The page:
Joshua Walitt

Title: Certified Residential Appraiser

BUZZ: Have you ever been to Valuation Expo before?

Josh: This was my first Valuation Expo. I had considered going to San Antonio in 2012, but the schedule didn't work out. This year, I was trying to make a decision, and when I won the free pass for submitting ideas to revise the standard appraisal forms, I decided this must be the year for me to attend!

BUZZ: What were some of your winning ideas for the contest?

Josh: I had various ideas for the next generation of forms. The current form almost treats USPAP as an afterthought; of course, compliance is the appraiser's responsibility (not the form's), but if we have a form that is better suited for compliance, I think every player in the industry will benefit.

Another improvement would be to have the form's major sections be on their own pages - a modular design. If you're not including the Cost Approach, don't include that page, for example. This modular approach allows for a more-clear appraisal report, so users can focus on what the appraiser has determined (or agreed upon with the client in the engagement letter) is important, with no worries that additional pertinent items are hidden in other sections.

Except for the most-simple property and assignment, the Improvement, Sales Comparison, and other sections are vastly inadequate, in terms of the allowable space for text. Not only does this encourage some appraisers to be brief even when a longer more-detailed summary may be necessary, it also forces the User to look at multiple places in the report to read the complete information (see attached, continued on text addenda, etc.). Why not expandable-size fields, to allow the user to read all of a section's information in the one spot? We're using old outmoded forms, and not taking advantage of the advancement of technology.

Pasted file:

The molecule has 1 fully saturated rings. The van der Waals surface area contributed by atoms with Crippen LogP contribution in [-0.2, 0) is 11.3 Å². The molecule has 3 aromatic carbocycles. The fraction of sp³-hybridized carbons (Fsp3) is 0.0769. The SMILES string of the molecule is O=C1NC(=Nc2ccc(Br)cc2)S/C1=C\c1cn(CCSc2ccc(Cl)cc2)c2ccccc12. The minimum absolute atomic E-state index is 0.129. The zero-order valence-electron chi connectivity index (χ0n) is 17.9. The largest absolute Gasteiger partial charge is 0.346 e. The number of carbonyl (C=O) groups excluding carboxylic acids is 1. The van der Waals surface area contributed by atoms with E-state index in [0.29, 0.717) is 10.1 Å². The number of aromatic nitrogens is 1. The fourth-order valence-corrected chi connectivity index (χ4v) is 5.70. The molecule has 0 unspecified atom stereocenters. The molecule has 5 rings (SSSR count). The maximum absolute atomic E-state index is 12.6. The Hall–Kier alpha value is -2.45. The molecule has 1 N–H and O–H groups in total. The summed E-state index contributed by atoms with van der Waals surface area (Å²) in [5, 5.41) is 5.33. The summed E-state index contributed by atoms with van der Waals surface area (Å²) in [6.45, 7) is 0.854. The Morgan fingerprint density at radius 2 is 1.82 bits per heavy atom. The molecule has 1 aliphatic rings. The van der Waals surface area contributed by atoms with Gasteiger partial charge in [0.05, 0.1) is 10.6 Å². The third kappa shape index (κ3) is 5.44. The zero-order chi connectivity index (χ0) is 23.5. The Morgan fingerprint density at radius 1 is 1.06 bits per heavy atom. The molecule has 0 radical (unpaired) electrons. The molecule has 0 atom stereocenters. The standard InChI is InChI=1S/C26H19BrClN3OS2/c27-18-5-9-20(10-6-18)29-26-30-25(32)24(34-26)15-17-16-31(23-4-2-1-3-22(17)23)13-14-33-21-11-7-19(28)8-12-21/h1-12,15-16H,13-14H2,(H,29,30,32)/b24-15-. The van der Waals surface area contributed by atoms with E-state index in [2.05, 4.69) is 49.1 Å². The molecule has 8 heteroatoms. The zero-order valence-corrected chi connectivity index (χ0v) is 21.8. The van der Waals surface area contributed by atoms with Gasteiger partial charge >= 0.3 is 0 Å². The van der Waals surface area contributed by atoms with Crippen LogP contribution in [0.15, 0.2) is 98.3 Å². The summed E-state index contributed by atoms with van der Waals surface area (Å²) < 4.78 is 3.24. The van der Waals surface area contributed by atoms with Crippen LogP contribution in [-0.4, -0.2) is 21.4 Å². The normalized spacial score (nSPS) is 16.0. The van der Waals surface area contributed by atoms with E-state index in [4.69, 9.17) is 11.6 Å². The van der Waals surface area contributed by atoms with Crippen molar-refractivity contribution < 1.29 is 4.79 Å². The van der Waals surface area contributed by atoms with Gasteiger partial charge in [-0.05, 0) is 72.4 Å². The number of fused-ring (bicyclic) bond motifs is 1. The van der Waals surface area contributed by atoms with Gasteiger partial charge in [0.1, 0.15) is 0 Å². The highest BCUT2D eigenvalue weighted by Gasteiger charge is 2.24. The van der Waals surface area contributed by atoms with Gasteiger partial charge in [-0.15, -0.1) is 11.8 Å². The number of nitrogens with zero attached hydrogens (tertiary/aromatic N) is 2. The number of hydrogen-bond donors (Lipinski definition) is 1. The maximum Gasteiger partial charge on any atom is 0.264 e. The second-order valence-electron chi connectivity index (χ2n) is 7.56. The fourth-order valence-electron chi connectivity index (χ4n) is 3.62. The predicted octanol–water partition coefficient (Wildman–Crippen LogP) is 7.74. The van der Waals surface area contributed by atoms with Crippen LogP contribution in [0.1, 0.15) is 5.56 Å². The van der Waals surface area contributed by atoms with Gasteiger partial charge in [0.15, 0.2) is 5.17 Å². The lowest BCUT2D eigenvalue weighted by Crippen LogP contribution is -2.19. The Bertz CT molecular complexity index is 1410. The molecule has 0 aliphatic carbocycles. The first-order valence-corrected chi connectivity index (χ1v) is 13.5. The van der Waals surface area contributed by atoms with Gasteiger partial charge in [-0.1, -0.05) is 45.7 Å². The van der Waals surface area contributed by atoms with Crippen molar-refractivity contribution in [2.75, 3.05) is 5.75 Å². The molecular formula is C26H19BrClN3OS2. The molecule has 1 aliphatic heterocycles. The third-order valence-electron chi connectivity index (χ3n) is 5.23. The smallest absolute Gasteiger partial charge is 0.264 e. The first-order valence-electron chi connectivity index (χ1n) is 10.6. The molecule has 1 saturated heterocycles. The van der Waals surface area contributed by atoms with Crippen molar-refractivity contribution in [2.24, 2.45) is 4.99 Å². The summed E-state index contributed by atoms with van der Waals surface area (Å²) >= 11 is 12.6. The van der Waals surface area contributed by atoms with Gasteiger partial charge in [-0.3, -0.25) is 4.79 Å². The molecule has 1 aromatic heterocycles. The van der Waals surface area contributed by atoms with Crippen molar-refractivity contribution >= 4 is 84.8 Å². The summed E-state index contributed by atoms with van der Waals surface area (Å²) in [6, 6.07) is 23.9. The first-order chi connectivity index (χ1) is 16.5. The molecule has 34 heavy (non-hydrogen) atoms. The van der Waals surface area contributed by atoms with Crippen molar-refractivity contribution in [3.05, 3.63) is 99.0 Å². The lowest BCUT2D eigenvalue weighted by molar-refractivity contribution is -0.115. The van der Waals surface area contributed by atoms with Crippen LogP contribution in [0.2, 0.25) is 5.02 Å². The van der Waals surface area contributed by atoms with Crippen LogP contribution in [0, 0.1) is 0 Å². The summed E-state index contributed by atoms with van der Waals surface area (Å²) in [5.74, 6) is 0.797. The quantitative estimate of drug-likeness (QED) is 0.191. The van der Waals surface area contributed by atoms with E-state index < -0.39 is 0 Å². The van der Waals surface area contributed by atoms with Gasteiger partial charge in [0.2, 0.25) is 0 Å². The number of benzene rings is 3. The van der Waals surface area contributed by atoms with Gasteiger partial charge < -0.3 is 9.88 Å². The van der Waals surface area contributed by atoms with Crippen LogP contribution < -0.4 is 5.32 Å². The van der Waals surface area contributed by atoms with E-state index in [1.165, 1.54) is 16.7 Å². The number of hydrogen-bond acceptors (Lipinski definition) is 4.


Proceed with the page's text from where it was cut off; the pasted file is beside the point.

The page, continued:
Introduce an Additional Items page. This page could be used to meet Client-specific or appraiser-specific items that the appraiser is addressing in the report, and which can easily be located and read by the User. Clients regularly ask for additional questions to be answered (such as utilities, income-producing, fee details, etc.), but appraisers type them in all sorts of locations in the report, which can lengthen QC times and lead to unneeded revision requests (when the information is already in the report, but the reviewer didn't see it). The Additional Items page would have sets of blanks (expandable for short or long responses), each set composed of the following fields:  Topic, Item/Question, Yes or No (optional), Number (optional), Response.  This method would allow Clients to request on their engagement letter, "Please include the following Topic/Items on the Additional Items page:  'Fee to Appraiser – Disclose the fee that will be paid to the appraiser', and 'Utilities – Were the utilities on and functional at the time of inspection?' for examples; and the User would know exactly where to find those items when they receive the report.

All of these improvements lead to greater efficiency. Wherever we find inefficiency, we should always be looking to fix that issue.